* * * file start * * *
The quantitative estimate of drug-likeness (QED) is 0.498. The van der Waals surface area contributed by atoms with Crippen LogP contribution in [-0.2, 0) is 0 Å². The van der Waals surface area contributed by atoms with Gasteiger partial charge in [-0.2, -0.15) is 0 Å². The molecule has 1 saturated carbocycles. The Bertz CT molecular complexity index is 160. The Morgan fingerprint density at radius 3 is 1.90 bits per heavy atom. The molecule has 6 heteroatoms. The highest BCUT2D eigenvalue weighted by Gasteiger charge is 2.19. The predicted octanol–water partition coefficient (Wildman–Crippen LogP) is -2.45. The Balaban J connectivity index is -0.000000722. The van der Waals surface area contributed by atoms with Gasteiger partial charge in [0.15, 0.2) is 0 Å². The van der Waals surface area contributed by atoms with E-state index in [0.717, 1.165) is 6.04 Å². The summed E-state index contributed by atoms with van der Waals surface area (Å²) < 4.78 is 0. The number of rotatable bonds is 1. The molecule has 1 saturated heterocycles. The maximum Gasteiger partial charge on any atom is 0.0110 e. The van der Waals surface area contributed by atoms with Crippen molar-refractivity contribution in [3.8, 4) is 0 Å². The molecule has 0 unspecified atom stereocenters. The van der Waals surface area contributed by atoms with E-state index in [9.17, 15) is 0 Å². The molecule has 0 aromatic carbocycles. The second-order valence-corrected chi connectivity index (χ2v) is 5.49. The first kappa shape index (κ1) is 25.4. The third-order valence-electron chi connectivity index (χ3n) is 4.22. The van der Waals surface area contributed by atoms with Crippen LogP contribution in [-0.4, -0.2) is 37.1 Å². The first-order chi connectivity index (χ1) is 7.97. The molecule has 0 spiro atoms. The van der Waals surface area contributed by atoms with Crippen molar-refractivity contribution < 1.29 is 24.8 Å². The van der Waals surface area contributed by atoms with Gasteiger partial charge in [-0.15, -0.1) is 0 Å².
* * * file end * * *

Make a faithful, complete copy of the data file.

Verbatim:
The quantitative estimate of drug-likeness (QED) is 0.498. The van der Waals surface area contributed by atoms with Crippen LogP contribution in [-0.2, 0) is 0 Å². The van der Waals surface area contributed by atoms with Gasteiger partial charge in [-0.2, -0.15) is 0 Å². The molecule has 1 saturated carbocycles. The Bertz CT molecular complexity index is 160. The Morgan fingerprint density at radius 3 is 1.90 bits per heavy atom. The molecule has 6 heteroatoms. The highest BCUT2D eigenvalue weighted by Gasteiger charge is 2.19. The predicted octanol–water partition coefficient (Wildman–Crippen LogP) is -2.45. The Balaban J connectivity index is -0.000000722. The van der Waals surface area contributed by atoms with Gasteiger partial charge in [0.15, 0.2) is 0 Å². The van der Waals surface area contributed by atoms with E-state index in [0.717, 1.165) is 6.04 Å². The summed E-state index contributed by atoms with van der Waals surface area (Å²) < 4.78 is 0. The number of rotatable bonds is 1. The molecule has 1 saturated heterocycles. The maximum Gasteiger partial charge on any atom is 0.0110 e. The van der Waals surface area contributed by atoms with Crippen molar-refractivity contribution in [3.8, 4) is 0 Å². The molecule has 0 unspecified atom stereocenters. The van der Waals surface area contributed by atoms with E-state index in [9.17, 15) is 0 Å². The molecule has 0 aromatic carbocycles. The second-order valence-corrected chi connectivity index (χ2v) is 5.49. The first kappa shape index (κ1) is 25.4. The third-order valence-electron chi connectivity index (χ3n) is 4.22. The van der Waals surface area contributed by atoms with Crippen LogP contribution in [-0.4, -0.2) is 37.1 Å². The first-order chi connectivity index (χ1) is 7.97. The molecule has 0 spiro atoms. The van der Waals surface area contributed by atoms with Crippen molar-refractivity contribution < 1.29 is 24.8 Å². The van der Waals surface area contributed by atoms with Gasteiger partial charge in [-0.15, -0.1) is 0 Å².